Take the Seagull Express to your next destination. (You may hold this card for use later.)
You inherit $500,000 from a rich uncle.
Your dream of sailing the South China Sea has come true. Fly directly to Manila, Philippines to meet with your ship.
Fly to Puerto Rico for a week's vacation.
Finally, the game includes a bank of simulated money 30.
To play the present game, a person is chosen as the "banker" and each player will be given an initial capital amount as follows:
4 - $5,000
4 - $20,000
5 - $50,000
3 - $100,000
1 - $500,000
4 - $1,000,000
During the course of the game, the chosen "banker" will handle all transactions and as such will be the custodian for the airline title cards 24, will handle mortgages in case of financial difficulties of respective players, and will disburse money from the bank in accordance with the rules of the present game.
Airline title cards 24 will be kept in a location that will enable all the players to determine available airline properties and their respective prices.
In order to start the game, each player rolls the dice 22 and the player rolling the highest number will be the first to start the game.
Before any player can begin he or she must draw two cards from the destination deck 26. The first card will indicate the departure location for that player. The second card from the destination deck 26 will indicate the player's destination. The player should hold his destination card and maintain the location of his destination secret. This is because an object of the game is to acquire airline properties that will produce income from other players. Thus, the purchase of airline properties may be influenced by knowing the destination of other players.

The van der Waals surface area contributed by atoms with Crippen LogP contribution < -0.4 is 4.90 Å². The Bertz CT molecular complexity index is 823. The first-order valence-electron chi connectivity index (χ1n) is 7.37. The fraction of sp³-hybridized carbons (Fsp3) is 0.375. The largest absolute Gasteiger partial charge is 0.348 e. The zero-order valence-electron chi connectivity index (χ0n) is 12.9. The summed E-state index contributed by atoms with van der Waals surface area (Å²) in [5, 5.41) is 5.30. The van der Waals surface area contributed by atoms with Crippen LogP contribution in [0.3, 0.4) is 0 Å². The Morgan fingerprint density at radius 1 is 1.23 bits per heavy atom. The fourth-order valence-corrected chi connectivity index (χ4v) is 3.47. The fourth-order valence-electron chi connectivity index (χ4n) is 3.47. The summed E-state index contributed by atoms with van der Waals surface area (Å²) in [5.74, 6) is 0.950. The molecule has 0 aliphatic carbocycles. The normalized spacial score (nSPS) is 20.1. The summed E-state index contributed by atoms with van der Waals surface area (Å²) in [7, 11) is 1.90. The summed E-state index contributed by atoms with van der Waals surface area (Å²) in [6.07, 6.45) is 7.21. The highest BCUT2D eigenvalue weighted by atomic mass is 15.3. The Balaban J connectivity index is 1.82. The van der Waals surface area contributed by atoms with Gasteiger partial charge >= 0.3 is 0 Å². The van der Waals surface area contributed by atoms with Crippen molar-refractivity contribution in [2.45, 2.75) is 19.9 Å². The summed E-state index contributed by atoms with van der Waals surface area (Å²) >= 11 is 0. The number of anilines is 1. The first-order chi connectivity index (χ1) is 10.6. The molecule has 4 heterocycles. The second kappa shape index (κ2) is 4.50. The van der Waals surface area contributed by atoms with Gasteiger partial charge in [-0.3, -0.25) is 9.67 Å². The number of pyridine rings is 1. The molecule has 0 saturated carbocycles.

The player beginning the game will place his or her travel token 20 on the point of departure. He or she then rolls the dice 22 and begins heading towards his or destination. It is appreciated that the airline routes 16 are broken up into incremental parts. A player is allowed to advance his or her travel token 20 a certain number of increments along a chosen airline route 16 that corresponds to the number rolled by the die means 22.
Travel is free along any airline route as long as the airline is not owned by another player. Any time a player lands on an airline route increment that is owned by another player the player so landing must pay the owner $5,000 each time.
As a player moves towards his or her destination, that player can change airlines only at airports 18.
During the course of playing the game and advancing towards a destination, a player can purchase an airline for the purchase price shown on the airline title card 24, so long as that airline has not been previously purchased. A player can only purchase one airline per turn, that purchase being preferably made prior to his or her roll of the dice 22.
A player may mortage an airline that he or she owns. The maximum amount a player may receive through a mortgage is 75% of the purchase price 24b shown on the title card 24. For purposes of order and understanding it is suggested that any airline that has been mortgaged should be represented by the owner turning the airline title card face down where all players can determine that such has taken place.
To interject excitement and interest, the game has the provision that a player may offer a takeover bid on any airline that is owned by another player. To control the takeover bid, the bid cannot be more than twice the purchase price as set forth on the airline title card 24. In the case of a takeover bid, the present owner of the airline being subjected to the takeover attempt has three turns to match the amount of the takeover bid. Also while the owner is attempting to match the takeover bid, the player making the offer must set the bid amount aside until it can be determined if the takeover will in fact occur. If the takeover does occur, the player who will become the new owner will pay the bid amount to the previous owner. It should be understood that more than one player may offer a takeover bid of the same airline at the same time.